August 04, 2020
Revolving Door Project Comments on OCC's Proposed Rulemaking on Digital Activities
As numerous civil rights and racial justice organizations have highlighted, changes to the Office of the Comptroller of the Currency’s (OCC) regulations on digital activities are likely to have far-reaching consequences as it regards economic and racial equity. Specifically, these changes risk leading to disparate impact, “digital redlining, “predatory inclusion,” and enhanced surveillance. Given the seriousness of this rulemaking’s potential consequences, the OCC should do all that it can to ensure that the public has the utmost confidence in the integrity of the rulemaking process. Sadly, in allowing that process to move forward under the leadership of an acting official with severe conflicts of interest, the Office is rendering public trust in it impossible.
July 31, 2020 | New Republic
The Future Of Trust-Busting Is In Joe Biden's Hands
Overall, it was a rout in favor of the anti-monopoly movement. So policy-wise, what does it all mean going forward? Almost nothing, unless Joe Biden appoints strong personnel.
July 30, 2020
Dozens of Groups Urge Biden to Stand Against Corporate Conflicts of Interest
July 29, 2020 | Talking Points Memo
Today’s Congressional Hearing Will Test Big Tech’s Simplest Algorithm: If An Ex-Regulator, Then Hire
The tech companies set to testify before the House today knew for years that a reckoning was in the works. They’ve been building up their defenses, and a key component of that defense is the antitrust enforcement officials who take a trip through the revolving door to the benefit of corporate clients.
July 29, 2020
To Rebuild Public Trust, Close the Revolving Door
We, the undersigned organizations, call on the winner of the next presidential election to commit not to appoint any individual to a senior policy role in an agency or department with authority over any industry in which that individual held a senior position or served in an advisory capacity within the last five years. We also urge that, if applicable, such individuals be excluded from positions with jurisdiction over personnel matters during the transition.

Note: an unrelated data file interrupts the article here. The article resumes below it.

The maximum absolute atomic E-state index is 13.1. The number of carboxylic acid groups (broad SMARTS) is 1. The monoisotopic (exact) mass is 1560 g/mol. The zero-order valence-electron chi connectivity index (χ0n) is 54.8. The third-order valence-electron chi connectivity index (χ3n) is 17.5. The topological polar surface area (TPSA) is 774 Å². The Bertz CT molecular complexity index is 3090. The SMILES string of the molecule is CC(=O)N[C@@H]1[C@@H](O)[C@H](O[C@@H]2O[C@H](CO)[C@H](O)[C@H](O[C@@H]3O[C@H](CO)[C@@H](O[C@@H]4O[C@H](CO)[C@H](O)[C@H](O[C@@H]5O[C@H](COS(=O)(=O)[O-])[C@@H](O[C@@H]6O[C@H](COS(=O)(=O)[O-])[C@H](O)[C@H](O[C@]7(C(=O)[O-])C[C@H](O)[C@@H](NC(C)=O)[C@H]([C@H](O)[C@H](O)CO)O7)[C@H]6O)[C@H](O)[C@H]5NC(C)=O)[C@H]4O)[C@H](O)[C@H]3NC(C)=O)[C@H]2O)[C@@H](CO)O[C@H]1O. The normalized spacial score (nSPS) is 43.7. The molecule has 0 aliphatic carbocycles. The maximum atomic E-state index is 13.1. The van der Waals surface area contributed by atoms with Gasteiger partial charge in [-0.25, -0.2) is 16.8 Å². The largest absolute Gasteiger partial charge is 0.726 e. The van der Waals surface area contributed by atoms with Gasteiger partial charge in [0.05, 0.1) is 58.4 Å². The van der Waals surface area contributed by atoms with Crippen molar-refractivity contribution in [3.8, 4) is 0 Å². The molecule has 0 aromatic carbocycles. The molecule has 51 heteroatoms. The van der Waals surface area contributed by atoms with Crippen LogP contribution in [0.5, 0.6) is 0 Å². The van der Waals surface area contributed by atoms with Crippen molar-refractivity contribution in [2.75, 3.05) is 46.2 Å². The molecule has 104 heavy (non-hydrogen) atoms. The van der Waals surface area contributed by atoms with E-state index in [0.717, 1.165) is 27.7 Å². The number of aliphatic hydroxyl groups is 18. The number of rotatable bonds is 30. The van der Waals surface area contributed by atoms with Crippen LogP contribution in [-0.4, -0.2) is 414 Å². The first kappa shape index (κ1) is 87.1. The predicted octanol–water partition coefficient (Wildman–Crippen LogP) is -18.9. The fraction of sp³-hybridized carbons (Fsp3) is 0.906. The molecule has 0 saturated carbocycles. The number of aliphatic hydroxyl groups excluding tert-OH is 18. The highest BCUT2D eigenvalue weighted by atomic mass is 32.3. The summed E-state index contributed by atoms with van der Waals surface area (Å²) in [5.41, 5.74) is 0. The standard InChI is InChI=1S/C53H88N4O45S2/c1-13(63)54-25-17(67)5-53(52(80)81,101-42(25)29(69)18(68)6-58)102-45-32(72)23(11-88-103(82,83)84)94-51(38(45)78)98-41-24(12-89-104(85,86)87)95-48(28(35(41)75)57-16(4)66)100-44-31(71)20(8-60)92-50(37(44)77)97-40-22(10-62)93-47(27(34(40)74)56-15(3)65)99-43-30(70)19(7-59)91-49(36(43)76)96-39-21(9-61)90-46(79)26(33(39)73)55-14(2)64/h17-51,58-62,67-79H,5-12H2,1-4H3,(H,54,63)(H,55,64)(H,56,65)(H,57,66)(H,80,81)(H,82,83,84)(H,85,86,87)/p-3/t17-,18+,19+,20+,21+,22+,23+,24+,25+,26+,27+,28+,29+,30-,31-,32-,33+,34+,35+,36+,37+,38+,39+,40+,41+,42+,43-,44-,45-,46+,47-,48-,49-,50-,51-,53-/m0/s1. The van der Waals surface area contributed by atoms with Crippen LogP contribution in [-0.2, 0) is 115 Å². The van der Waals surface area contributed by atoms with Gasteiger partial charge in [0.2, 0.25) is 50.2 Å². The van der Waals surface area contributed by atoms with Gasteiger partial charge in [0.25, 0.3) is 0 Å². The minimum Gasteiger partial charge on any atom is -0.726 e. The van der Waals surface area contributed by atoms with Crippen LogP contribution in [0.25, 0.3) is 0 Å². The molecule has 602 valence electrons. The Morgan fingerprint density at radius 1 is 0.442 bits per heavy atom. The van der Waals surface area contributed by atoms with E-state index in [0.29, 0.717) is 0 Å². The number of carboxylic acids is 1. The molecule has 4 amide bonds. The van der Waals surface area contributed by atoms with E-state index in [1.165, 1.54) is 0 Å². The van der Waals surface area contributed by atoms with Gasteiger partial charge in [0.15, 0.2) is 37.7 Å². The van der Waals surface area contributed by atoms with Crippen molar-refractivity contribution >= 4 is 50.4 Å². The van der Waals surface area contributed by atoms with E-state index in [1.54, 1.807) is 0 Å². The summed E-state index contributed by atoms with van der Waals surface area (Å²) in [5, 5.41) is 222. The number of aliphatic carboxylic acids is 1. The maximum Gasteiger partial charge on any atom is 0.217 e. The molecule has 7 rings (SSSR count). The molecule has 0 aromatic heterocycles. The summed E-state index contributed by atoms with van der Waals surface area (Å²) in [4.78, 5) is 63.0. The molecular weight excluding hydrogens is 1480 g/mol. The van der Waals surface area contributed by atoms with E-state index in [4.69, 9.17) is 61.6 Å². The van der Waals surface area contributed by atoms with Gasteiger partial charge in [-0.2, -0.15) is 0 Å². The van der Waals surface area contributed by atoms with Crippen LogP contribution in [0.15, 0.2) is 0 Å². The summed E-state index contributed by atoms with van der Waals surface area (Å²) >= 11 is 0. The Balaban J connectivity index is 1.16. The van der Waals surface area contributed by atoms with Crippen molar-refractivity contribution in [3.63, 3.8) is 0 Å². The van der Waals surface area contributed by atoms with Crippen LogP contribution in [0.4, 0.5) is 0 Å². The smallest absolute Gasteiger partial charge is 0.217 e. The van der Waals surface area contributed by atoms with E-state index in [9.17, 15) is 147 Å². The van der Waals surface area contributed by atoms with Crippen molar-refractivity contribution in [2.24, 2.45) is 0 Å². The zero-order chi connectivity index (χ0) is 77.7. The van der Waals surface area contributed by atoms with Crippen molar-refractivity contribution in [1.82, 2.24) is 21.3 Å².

July 28, 2020 | American Prospect
The 277 Policies For Which Biden Need Not Ask Permission
On their own, none of these 277 policies will fully solve any of the interlinked crises we now face. But they can go a significant way toward immediate harm reduction. Some can even solve long-standing problems, simply by enforcing or fully implementing laws already on the books.
July 28, 2020
House Must Grill Tech CEOs About Hiring Through The Revolving Door
We urge the Antitrust Subcommittee to aggressively question each CEO about their hiring practices, and pass sweeping ethics reforms to close this revolving door once and for all.
July 27, 2020
Building a Federal Workforce that Works for All
By quietly capturing key positions throughout the executive branch, corporate America has reshaped the rules that govern our economy. RDP regularly calls attention to these oft-overlooked corporate allies to increase the political costs of politicians’ consequential personnel concessions. At the same time, we are leading the way in envisioning an alternative model — one in which political appointments go to a more representative, public-interest minded class of leaders — and charting how we get there. As important as this work is, however, it alone will not be sufficient to remake government for the people. Even the most committed, effective leaders can do very little to advance the public interest if the institutions they lead are broken. And our governing infrastructure is crumbling. After years of attacks from both sides of the aisle, the federal government is able to do less overall and to do what it still does less effectively. This is not, as some would have you believe, an inherent failure endemic to “Big Government” but the opposite — ineffectiveness is the direct result of disinvestment.